However, if we take a group of adult novice individuals - let's say they've never sung or they've never played, and we did this, a group of adult novice singers and we gave them all singing training. We measured their brains before they started and then after they'd done a substantive singing training program. We cross-randomised them to either a singing or a drama group.
Again, what we showed was that there were changes in the brains of the singers and they were functional changes. They were at the level of the network starting to look more efficient and effective and organised themselves better. However, they weren't at the structural level at this point - after a briefer intervention in an adult we hadn't seen changes in the density or the number of neurons devoted to a particular function.
So, I think the answer is complex, because it depends when you began, and the type of change that you're looking at, but if you're looking at any evidence of change, well, we can see that at any point in the lifespan, so it's never too late to begin. It would be interesting, and it still hasn’t been done yet, to show how novice adults might go on to look 20 years down the track. That's research that still needs to be undertaken.
How do you actually do your research? How do you measure the brain waves of musicians or non-musicians?
We've used a range of different techniques that interrogate the functioning of the brain. These are all standard techniques in that broader area of cognitive neuroscience that I was talking about before, as well as in clinical neuropsychology. They're ways that we map these brain, mind, behaviour relationships.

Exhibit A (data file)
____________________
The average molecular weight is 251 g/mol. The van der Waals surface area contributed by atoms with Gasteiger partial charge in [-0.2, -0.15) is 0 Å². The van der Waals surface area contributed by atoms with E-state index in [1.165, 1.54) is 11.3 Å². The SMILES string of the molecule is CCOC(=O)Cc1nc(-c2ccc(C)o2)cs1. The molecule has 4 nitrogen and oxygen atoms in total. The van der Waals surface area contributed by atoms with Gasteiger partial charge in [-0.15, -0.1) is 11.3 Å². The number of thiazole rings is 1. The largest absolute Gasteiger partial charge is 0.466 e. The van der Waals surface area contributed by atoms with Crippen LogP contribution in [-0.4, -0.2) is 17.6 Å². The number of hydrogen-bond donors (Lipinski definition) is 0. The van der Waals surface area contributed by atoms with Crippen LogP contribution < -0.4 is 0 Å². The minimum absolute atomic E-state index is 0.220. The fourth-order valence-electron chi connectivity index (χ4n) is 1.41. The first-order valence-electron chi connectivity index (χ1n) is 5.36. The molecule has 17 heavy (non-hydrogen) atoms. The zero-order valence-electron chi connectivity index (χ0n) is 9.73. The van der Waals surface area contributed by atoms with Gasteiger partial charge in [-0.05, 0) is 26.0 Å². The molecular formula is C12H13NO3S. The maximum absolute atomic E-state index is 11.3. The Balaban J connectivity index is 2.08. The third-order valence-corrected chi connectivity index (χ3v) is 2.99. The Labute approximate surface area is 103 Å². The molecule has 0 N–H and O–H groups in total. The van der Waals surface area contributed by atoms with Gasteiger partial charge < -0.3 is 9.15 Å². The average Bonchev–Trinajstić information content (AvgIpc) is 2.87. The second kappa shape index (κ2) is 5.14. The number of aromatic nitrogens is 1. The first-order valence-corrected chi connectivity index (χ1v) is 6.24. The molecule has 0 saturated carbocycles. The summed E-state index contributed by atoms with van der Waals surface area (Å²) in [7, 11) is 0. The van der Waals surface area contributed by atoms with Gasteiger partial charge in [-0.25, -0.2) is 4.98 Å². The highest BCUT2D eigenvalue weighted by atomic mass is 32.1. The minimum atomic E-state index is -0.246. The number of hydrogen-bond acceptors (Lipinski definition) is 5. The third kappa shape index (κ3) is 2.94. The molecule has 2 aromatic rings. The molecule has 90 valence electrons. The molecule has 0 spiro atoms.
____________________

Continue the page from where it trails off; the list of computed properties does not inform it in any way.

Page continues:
One of the most common is using MRI. The MRI scanner can take pictures of the brain functioning in vivo and that's called functional MRI or FMRI. Another way you can do it is look at tracer uptake in different areas of the brain and we've also done that. On this particular occasion that was a study with people with absolute pitch. You can look at the uptake of a particular tracer and its distribution in the brain, and compare that across musicians or non-musicians.
You can also measure - do what we call volume measurement of particular structures. You can trace them out on the scan image and you can measure their size or the cortical thickness - how thick the neocortex is in a particular area.
Then you can do more temporally-based measurements, where you use what's called EEG, to take recordings of the brain, which is recordings of brain waves from the surface, the skull, and then make some conclusions about which types of cognitive processes may be happening. We've reviewed the literature on that and there's a lot to show the different parts of the brain's response, it has different components in those brain waves.
Then there's also testing of people who've had brain injury. I've worked with musicians, for instance, who might have had a stroke, and have subsequently lost the ability to play the piano, or they may have lost the ability to speak, but they can still sing, or vice versa. Then we look at where the damage is in the brain, and we relate that to the types of deficits versus preserved skills, and we make conclusions about the relevance of bits of the brain for different functions in music.
So, it's across all of those different types of studies that we make these broad conclusions that I'm talking about today.
There's no doubt that our emotional wellbeing is formulated with the soundtrack of our lives, but how is it used for other conditions?
Really, there's a broad range of ways that music has been used therapeutically. I'm not a music therapist, but I'm happy to speak in general about that literature.